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Vannevar Bush

Vannevar Bush (March 11, 1890 - June 30, 1974) was an American scientist.

Born in Everett, MA. Educated at Taft University[?], graduating in 1913. Joined the Department of Electrical Engineering at the Massachusetts Institute of Technology (MIT) in 1919. He constructed a Differential Analyser based on Charles Babbage's Difference Engine. He was president of the Carnegie Institute[?] of Washington in 1939 and in the same year appointed chair of National Advisory Committee for Aeronautics[?]. In 1940, Bush became chairman of the National Defence Research Committee[?] and in 1941 director of Office of Scientific Research and Development[?], which controlled the Manhattan Project. He recommended the creation of what would become the National Science Foundation. Bush was also a cofounder of the defense contractor Raytheon.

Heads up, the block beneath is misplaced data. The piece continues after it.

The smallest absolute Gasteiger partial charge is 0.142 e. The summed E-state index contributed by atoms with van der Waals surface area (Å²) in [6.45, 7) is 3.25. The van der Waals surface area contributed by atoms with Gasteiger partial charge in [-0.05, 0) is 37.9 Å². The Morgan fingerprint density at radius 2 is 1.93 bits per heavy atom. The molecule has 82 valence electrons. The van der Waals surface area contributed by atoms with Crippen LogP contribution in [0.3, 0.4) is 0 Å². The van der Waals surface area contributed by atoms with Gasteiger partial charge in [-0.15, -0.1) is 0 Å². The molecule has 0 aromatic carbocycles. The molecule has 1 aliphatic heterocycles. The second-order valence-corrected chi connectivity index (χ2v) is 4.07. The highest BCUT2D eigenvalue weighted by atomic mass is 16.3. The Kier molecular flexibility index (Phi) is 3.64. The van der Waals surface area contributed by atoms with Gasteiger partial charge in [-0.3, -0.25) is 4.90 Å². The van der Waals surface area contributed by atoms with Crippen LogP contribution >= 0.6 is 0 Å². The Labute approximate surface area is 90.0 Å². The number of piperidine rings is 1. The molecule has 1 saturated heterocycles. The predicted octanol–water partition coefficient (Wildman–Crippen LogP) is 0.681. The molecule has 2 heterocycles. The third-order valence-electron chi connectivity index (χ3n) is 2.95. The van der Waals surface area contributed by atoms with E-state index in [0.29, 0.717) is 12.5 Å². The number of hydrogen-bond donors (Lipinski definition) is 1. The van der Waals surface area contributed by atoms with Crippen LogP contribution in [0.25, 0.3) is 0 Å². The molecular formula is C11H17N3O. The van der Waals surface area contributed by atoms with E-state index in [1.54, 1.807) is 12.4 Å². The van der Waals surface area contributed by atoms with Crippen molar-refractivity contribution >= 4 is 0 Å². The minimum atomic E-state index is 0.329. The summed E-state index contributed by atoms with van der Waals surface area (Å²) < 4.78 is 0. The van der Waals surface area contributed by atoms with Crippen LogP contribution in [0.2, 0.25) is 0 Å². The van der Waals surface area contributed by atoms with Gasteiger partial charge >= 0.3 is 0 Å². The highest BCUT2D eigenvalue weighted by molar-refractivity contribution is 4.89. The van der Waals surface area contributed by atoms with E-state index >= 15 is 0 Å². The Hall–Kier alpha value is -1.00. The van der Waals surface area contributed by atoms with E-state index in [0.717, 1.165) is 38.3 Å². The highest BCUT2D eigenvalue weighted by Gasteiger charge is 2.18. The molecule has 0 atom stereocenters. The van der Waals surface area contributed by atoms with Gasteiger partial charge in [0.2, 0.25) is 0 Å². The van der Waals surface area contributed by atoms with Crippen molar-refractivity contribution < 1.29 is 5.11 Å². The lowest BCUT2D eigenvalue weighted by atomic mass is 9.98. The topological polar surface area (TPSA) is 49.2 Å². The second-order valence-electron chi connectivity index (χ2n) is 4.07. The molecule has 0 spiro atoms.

He invented the concept of what he called the memex in the 1930s, "a device in which an individual stores all his books, records, and communications, and which is mechanized so that it may be consulted with exceeding speed and flexibility" and indicated what would become hypertext. His ideas were first published in the essay "As We May Think" in Atlantic Monthly in 1945.

Vannevar Bush plays an important role in many UFO conspiracy theories as the head of Majestic 12, an organization supposedly formed by Dwight Eisenhower to investigate and later cover up an alien crash in Roswell, New Mexico.

The Vannevar Bush Award was created by the National Science Foundation in 1980 to honor contributions to public service.



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